"> I suspect he is perfectly capable of finding out what he needs to know by himself." That's not what happened in my experience, usually execs rely on their reports to communicate properly. In the scenario/example by OP - we can assume that CTO is being fed some sort of dis-information. Aug 22, 2018 at 11:27
  • 1
    This is definitely the right answer. Going around your boss will bite you in the booty most of the time.
    – Neo
    Aug 22, 2018 at 11:54

Therefore should I report it to my CTO?

Basically, what you're proposing doing is telling your manager's boss that your manager is not doing his job well. Assuming that you're right, you are in a difficult situation.

In most cases, if an employee circumvents their manager, it's viewed as a bad thing, for multiple reasons: it suggests that not only do you not have faith in your manager, you also don't have faith in the CTO to recognize a bad design or a project behind schedule. It is very hard to win, and even if you are correct and eventually convince people, it can still taint their opinion of working with you (although this depends a bit on them as well as how you go about it).

If yes, what is the better way to raise this warning?

I assume you meant if no, and I'm going to answer it that way. I would assume that you have design and or status meetings for the project. You should take opportunities to express concern and ask questions about these issues whenever appropriate. You mentioned that you are doing sprints, so you should be having retrospectives and planning meetings around each sprint. (If you aren't having them, then you should suggest it.) At any rate, whenever you're discussing how things are going or planning the next phase of work, ask questions about preventing high bug counts and developing the features that are required.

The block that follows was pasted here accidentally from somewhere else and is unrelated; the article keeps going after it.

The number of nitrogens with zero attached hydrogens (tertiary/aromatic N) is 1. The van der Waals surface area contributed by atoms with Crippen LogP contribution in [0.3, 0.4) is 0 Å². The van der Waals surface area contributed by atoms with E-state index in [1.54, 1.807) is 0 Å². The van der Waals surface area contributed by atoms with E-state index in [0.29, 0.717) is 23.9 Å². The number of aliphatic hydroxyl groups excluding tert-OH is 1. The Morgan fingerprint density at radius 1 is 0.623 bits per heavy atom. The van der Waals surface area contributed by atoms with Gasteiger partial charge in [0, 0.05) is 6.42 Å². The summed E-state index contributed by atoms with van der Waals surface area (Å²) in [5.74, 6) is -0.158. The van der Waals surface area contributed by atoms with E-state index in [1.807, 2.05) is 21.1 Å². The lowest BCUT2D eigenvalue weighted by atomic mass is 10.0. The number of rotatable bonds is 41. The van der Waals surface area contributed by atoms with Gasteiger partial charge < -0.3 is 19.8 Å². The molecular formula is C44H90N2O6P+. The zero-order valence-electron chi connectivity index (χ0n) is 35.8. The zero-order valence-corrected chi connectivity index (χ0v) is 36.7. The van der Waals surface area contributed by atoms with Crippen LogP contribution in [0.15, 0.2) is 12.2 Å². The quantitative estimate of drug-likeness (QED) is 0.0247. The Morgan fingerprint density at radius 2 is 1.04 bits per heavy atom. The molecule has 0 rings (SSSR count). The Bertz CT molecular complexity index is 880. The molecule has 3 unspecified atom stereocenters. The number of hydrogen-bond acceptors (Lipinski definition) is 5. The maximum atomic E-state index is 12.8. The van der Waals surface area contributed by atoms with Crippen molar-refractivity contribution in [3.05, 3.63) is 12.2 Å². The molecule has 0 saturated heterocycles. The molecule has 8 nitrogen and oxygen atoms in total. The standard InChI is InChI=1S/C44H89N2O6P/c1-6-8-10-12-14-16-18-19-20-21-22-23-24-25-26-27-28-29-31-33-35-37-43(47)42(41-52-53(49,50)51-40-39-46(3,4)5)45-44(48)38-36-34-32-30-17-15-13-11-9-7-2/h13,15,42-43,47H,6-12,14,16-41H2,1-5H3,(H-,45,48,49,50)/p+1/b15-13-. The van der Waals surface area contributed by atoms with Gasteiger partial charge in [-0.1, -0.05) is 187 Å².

Since your manager already hasn't received your original feedback well, you need to express your concerns, but be diplomatic. A lot of this will come down to phrasing. For a simple example, you'll want to phrase things like:

Can we some time discussing test plans in order to make sure our code is up to par by the end of the sprint?

Instead of:

Do you have a plan for reducing the bug count so we don't get yelled at by the CTO?


I had a similar situation twice in my career when I had to report my manager to their managers-managers. TL;DR - I ruined my relationship with my manager, but don't regret it, and I believe that it improved lives of team members (they weren't pushed as hard, to uphold unrealistic criteria) and the project itself.

My "checklist" reads as follows:

  • Write up a proposal, with a problem statement, a solution or two, it doesn't have to be detailed but should show your perspective. You are not aware of all the moving parts that your Exec is.
  • Make a short presentation, based on the proposal. To be able to present a short version on the spot.
  • Show it to the manager first, invite them for a lunch or dinner, and have a chat.
  • If you manager ignores you - decide whether you care about your relationship with the said manager if you don't go and chat to execs.